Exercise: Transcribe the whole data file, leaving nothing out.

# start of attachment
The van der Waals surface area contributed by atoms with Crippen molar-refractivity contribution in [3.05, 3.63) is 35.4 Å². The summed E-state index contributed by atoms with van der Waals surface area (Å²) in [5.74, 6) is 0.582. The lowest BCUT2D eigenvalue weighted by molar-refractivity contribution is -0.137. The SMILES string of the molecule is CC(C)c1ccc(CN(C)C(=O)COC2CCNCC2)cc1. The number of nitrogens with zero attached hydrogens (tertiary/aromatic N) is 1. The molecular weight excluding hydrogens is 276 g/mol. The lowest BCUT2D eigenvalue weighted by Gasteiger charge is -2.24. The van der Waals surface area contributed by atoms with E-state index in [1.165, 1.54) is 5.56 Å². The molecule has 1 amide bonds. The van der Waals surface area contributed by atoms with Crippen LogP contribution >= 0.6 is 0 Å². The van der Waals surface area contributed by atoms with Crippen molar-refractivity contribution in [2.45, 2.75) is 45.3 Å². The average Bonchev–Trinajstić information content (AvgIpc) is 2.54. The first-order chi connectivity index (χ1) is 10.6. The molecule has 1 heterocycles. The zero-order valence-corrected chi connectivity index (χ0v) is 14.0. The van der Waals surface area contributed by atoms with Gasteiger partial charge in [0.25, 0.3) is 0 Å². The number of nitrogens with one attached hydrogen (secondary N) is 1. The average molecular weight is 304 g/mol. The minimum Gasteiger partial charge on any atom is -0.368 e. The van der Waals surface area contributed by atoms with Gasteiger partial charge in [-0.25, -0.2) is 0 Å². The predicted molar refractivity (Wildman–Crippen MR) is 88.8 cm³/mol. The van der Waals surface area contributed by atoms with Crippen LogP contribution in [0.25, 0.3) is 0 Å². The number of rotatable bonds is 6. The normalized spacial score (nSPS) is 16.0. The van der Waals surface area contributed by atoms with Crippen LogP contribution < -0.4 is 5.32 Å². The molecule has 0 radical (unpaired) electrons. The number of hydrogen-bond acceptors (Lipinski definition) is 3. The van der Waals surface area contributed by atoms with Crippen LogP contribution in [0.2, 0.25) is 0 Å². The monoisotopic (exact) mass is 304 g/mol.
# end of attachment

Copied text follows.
The van der Waals surface area contributed by atoms with Crippen molar-refractivity contribution in [3.05, 3.63) is 35.4 Å². The summed E-state index contributed by atoms with van der Waals surface area (Å²) in [5.74, 6) is 0.582. The lowest BCUT2D eigenvalue weighted by molar-refractivity contribution is -0.137. The SMILES string of the molecule is CC(C)c1ccc(CN(C)C(=O)COC2CCNCC2)cc1. The number of nitrogens with zero attached hydrogens (tertiary/aromatic N) is 1. The molecular weight excluding hydrogens is 276 g/mol. The lowest BCUT2D eigenvalue weighted by Gasteiger charge is -2.24. The van der Waals surface area contributed by atoms with E-state index in [1.165, 1.54) is 5.56 Å². The molecule has 1 amide bonds. The van der Waals surface area contributed by atoms with Crippen LogP contribution >= 0.6 is 0 Å². The van der Waals surface area contributed by atoms with Crippen molar-refractivity contribution in [2.45, 2.75) is 45.3 Å². The average Bonchev–Trinajstić information content (AvgIpc) is 2.54. The first-order chi connectivity index (χ1) is 10.6. The molecule has 1 heterocycles. The zero-order valence-corrected chi connectivity index (χ0v) is 14.0. The van der Waals surface area contributed by atoms with Gasteiger partial charge in [0.25, 0.3) is 0 Å². The number of nitrogens with one attached hydrogen (secondary N) is 1. The average molecular weight is 304 g/mol. The minimum Gasteiger partial charge on any atom is -0.368 e. The van der Waals surface area contributed by atoms with Gasteiger partial charge in [-0.25, -0.2) is 0 Å². The predicted molar refractivity (Wildman–Crippen MR) is 88.8 cm³/mol. The van der Waals surface area contributed by atoms with Crippen LogP contribution in [0.25, 0.3) is 0 Å². The number of rotatable bonds is 6. The normalized spacial score (nSPS) is 16.0. The van der Waals surface area contributed by atoms with Crippen LogP contribution < -0.4 is 5.32 Å². The molecule has 0 radical (unpaired) electrons. The number of hydrogen-bond acceptors (Lipinski definition) is 3. The van der Waals surface area contributed by atoms with Crippen LogP contribution in [0.2, 0.25) is 0 Å². The monoisotopic (exact) mass is 304 g/mol.